The No Child Left Behind Act: the divide between policy and practice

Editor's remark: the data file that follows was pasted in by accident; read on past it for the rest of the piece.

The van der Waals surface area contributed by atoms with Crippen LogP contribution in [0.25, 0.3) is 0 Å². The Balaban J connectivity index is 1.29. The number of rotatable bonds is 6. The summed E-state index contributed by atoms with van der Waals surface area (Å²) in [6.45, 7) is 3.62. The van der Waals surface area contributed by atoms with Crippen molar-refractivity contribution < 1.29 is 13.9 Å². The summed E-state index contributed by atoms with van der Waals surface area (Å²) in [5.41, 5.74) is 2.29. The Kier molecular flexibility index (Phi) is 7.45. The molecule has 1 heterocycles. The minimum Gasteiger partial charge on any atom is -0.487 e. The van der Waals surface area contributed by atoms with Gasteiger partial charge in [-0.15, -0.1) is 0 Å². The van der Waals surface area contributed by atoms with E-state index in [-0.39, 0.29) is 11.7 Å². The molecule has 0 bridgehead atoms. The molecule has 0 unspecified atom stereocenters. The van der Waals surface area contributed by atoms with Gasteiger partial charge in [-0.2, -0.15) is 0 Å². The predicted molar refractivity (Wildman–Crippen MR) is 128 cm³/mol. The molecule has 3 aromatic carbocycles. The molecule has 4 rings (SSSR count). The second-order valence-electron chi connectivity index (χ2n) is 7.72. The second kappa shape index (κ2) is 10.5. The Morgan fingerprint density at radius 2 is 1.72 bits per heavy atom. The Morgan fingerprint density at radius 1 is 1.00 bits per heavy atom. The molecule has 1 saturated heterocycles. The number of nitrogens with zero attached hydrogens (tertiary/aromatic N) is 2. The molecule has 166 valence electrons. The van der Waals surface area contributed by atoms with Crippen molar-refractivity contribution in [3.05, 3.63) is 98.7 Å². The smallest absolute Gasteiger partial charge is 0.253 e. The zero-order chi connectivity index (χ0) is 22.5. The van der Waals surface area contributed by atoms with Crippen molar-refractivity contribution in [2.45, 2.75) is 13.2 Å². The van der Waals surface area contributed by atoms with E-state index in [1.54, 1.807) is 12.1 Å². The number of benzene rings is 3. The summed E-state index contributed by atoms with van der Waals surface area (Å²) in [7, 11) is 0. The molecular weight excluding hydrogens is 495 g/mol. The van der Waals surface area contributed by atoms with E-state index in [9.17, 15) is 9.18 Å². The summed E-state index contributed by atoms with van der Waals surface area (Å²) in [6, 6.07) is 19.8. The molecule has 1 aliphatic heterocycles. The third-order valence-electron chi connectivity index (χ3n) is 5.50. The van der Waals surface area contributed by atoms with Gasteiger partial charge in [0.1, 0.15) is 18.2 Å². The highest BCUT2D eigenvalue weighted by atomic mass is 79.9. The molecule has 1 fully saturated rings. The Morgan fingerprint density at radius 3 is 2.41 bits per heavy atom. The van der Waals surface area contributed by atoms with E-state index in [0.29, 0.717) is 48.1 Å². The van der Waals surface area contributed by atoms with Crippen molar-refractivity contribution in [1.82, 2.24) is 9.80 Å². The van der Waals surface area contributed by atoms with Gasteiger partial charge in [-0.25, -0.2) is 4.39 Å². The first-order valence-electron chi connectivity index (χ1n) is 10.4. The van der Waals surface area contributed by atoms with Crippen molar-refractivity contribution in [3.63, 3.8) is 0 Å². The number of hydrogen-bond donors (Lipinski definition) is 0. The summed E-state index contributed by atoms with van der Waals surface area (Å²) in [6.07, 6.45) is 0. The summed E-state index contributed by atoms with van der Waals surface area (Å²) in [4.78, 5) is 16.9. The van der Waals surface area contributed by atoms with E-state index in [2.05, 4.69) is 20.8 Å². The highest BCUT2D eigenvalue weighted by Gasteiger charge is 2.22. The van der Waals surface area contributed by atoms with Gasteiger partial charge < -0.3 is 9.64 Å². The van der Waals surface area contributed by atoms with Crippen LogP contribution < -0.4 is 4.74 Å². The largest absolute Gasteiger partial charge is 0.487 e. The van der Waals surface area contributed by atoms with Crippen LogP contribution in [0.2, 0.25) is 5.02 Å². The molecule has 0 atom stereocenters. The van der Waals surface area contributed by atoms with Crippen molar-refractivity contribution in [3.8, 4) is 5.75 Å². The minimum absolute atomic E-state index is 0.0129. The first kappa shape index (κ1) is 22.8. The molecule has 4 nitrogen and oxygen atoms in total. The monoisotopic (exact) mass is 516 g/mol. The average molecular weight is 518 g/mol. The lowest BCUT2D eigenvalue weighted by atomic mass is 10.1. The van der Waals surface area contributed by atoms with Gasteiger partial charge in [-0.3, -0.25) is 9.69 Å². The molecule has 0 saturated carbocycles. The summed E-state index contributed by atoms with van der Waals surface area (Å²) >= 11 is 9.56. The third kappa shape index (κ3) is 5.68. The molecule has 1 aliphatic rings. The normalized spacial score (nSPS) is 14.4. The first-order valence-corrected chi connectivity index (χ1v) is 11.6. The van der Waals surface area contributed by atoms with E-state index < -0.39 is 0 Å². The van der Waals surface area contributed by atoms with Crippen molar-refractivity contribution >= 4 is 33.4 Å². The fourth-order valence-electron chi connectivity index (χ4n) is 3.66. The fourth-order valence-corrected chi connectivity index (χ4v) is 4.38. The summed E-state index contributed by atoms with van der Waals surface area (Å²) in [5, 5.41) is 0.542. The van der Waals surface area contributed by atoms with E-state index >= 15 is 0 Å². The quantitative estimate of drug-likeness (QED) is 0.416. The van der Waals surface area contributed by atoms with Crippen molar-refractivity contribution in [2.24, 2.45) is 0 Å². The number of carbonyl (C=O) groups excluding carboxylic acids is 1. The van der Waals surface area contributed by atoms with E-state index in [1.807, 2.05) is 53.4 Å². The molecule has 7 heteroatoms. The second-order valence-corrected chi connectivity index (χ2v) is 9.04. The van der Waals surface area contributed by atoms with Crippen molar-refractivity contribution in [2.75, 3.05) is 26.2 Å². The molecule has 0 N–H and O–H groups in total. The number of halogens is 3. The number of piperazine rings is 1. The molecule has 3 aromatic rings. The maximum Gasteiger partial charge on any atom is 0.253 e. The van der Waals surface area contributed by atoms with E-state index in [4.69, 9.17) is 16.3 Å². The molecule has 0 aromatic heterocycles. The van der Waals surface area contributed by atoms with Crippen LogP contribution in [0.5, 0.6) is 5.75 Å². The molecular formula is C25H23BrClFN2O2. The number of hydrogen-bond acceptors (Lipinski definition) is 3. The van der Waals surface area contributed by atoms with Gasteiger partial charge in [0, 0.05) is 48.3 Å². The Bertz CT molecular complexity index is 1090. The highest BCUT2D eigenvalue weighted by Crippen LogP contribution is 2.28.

This research explores the divide in communication between policy makers and educators with respect to the No Child Left Behind Act (NCLB). A brief overview of the current political climate surrounding education of offered to provide some context for the policy. Historical perspectives on the enterprise of education, including those of Mann, Dewey, Ravitch and Callahan, are discussed to expose the roots of NCLB. Theoretical perspectives from Ellul, Foucault, Habermas and Gadamer are provided as lens through which the actions of policy makers and educators might be considered. Transcripts from the House Committee Hearings leading up to the creation of NCLB were analyzed in order to gain some understanding of policy maker intentions for the law. The transcripts were also studied to determine who is providing input to politicians during the law making process. The text of the policy was then analyzed to further understand the legal intent behind education law. Educators including, three elementary campus-level administrators and six teachers, were interviewed to determine educator perceptions about the effects of NCLB on practice and perceived differences about the purposes of education between educators and lawmakers. Based on the analysis of congressional hearings, politicians gave little evidence of deeper understanding of the purposes of education compared with the understandings gathered from educator interviews. Gaps in dialogue opportunities were evident with politicians typically interacting with hearing contributors representing business people and heads of school districts rather than campus educators. Educators in turn tended to talk with other educators whom they felt understood them. Most of those educators interviewed expressed little interest in working to educate policy makers about the needs of schools. Educator understanding of NCLB was limited to knowledge related to discreet compliance information.